It is precisely because those struggling for democracy face the brunt of the attack that we should be guided by what they ask us to do. When, as in Egypt, they urge us to speak out and to curtail assistance we should do so. When they urge silence and do not seek assistance we should respect that as well.
We should seek full cooperation with Russia in dealing with non-proliferation issues, but we do that by taking account of Russia's real security issues in Iran and elsewhere and not by refusing support to those struggling for democracy in Russia or in countries close to Russia. It is a mistake to think that we can buy Russian cooperation on Iran by giving them a free hand in what they consider to be their near abroad. It is a lesson we should have learned from the Cold War. The Kremlin did not cooperate in dealing with security issues unless it concluded that it was in its interest even though we did nothing to challenge its control in Central Europe.
The article Mr. Saunders cites from the National Interest simply gets it wrong. As I and my co-authors have shown in a recent book, The Democracy Advantage, democratizing states are, in fact, less likely to be engaged in wars of any kind than are autocratic states. (Among the many errors in that article is treating autocracies such Yugoslavia under Milosevic as a democratizing state.) If one uses objective measures of democracy and focuses on the recent past, the evidence is clear that democratizing states are better performers and contribute to international security. Complete success in the short run is never possible; the path to democracy will always be long and hard. It is never all or nothing, but we enhance our security by helping those in the struggle for democracy not by holding back in fear.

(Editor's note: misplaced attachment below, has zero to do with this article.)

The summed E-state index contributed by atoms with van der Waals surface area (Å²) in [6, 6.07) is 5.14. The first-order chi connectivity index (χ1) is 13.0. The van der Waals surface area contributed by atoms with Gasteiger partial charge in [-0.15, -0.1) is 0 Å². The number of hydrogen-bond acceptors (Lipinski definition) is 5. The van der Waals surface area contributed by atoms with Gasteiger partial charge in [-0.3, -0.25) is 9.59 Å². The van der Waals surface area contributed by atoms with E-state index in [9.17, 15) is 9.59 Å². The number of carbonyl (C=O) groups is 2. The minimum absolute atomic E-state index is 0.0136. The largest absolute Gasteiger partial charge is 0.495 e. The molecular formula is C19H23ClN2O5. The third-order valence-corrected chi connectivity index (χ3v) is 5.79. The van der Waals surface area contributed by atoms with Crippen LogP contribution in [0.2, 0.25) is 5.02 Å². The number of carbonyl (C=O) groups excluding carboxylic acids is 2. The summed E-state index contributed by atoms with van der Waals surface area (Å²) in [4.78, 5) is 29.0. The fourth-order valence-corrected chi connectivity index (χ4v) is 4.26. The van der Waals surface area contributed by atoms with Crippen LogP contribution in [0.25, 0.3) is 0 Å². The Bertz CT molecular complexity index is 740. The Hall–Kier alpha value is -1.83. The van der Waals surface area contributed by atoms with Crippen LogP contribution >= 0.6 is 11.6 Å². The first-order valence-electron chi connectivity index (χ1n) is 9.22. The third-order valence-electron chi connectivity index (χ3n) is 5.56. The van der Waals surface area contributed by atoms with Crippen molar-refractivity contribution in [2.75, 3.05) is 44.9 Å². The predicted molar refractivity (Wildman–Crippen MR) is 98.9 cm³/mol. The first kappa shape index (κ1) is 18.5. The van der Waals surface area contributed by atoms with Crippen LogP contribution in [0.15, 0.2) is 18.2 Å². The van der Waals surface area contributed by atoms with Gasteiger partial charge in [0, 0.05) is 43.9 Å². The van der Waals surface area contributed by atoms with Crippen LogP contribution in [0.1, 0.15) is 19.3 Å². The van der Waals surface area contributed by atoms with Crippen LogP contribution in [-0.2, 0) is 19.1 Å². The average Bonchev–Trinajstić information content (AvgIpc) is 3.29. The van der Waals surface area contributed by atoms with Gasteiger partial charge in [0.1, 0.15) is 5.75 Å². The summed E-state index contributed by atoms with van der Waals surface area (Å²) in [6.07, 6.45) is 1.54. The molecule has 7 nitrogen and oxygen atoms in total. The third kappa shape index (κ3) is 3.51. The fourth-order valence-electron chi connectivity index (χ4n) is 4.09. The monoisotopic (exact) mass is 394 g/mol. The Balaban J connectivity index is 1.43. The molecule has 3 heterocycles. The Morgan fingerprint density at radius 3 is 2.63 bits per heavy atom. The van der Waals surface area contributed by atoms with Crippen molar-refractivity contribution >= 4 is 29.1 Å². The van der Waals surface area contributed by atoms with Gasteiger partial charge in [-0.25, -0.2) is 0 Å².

May 30, 2006
The real question of democracy promotion in U.S. foreign policy is not whether—the answer is yes—but when, how, and at what cost, both in absolute terms and relative to our other international priorities.
The United States cannot genuinely promote democracy everywhere at the same time. Thus we focus more on democratic shortcomings in some countries, like Iran, than others, like Pakistan. And officials try to make up for the cases they pass over with strong statements demonstrating our commitment to democracy elsewhere.
The problem is that other governments notice that despite our exaggerated rhetoric, we clearly make decisions based at least in part on other interests. Yet precisely because American officials justify so many aspects of our foreign policy in moralistic terms, others are left to wonder about our "real" motivations and to accuse the United States of hypocrisy and double standards.
U.S. treatment of former Ukrainian President Leonid Kuchma and current Kazakh President Nursultan Nazarbayev has certainly raised these kinds of questions in Moscow. Mr. Halperin may be right that we can accept the security risks of applying greater pressure on the Egyptian government, though some might dispute his assertion. But can the United States settle for less than full cooperation from Russia in combating nuclear proliferation, when the price of failure could be incalculable? And can the United States expect full cooperation from a government that increasingly views U.S. democracy promotion as deliberately hostile? A majority of Americans understand these trade-offs: A recent poll (PDF) by the Program on International Policy Attitudes found that 54 percent believed that "as a rule, U.S. foreign policy should pursue U.S. interests, which sometimes means promoting democracy and sometimes means supporting non-democratic governments."